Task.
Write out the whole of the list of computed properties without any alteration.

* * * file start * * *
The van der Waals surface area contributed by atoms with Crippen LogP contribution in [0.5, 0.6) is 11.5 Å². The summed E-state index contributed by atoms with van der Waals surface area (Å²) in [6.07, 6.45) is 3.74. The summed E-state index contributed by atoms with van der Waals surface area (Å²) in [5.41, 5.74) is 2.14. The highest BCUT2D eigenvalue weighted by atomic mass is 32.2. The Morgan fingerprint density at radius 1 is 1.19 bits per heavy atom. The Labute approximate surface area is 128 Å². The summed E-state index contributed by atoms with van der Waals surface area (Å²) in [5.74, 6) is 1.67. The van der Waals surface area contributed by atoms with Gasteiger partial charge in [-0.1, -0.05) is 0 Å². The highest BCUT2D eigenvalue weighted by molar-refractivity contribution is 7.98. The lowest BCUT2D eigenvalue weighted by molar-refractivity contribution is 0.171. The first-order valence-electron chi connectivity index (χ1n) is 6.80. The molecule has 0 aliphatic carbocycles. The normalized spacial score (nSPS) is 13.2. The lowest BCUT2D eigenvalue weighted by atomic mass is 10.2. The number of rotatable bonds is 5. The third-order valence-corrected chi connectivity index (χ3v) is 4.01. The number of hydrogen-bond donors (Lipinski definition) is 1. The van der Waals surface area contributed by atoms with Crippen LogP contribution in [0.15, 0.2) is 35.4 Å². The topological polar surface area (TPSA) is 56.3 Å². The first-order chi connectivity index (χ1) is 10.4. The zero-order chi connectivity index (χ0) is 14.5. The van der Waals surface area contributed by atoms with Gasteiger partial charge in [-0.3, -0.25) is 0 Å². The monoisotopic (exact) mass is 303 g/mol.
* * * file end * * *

The van der Waals surface area contributed by atoms with Crippen LogP contribution in [0.5, 0.6) is 11.5 Å². The summed E-state index contributed by atoms with van der Waals surface area (Å²) in [6.07, 6.45) is 3.74. The summed E-state index contributed by atoms with van der Waals surface area (Å²) in [5.41, 5.74) is 2.14. The highest BCUT2D eigenvalue weighted by atomic mass is 32.2. The Morgan fingerprint density at radius 1 is 1.19 bits per heavy atom. The Labute approximate surface area is 128 Å². The summed E-state index contributed by atoms with van der Waals surface area (Å²) in [5.74, 6) is 1.67. The van der Waals surface area contributed by atoms with Gasteiger partial charge in [-0.1, -0.05) is 0 Å². The highest BCUT2D eigenvalue weighted by molar-refractivity contribution is 7.98. The lowest BCUT2D eigenvalue weighted by molar-refractivity contribution is 0.171. The first-order valence-electron chi connectivity index (χ1n) is 6.80. The molecule has 0 aliphatic carbocycles. The normalized spacial score (nSPS) is 13.2. The lowest BCUT2D eigenvalue weighted by atomic mass is 10.2. The number of rotatable bonds is 5. The third-order valence-corrected chi connectivity index (χ3v) is 4.01. The number of hydrogen-bond donors (Lipinski definition) is 1. The van der Waals surface area contributed by atoms with Crippen LogP contribution in [0.15, 0.2) is 35.4 Å². The topological polar surface area (TPSA) is 56.3 Å². The first-order chi connectivity index (χ1) is 10.4. The zero-order chi connectivity index (χ0) is 14.5. The van der Waals surface area contributed by atoms with Gasteiger partial charge in [-0.3, -0.25) is 0 Å². The monoisotopic (exact) mass is 303 g/mol.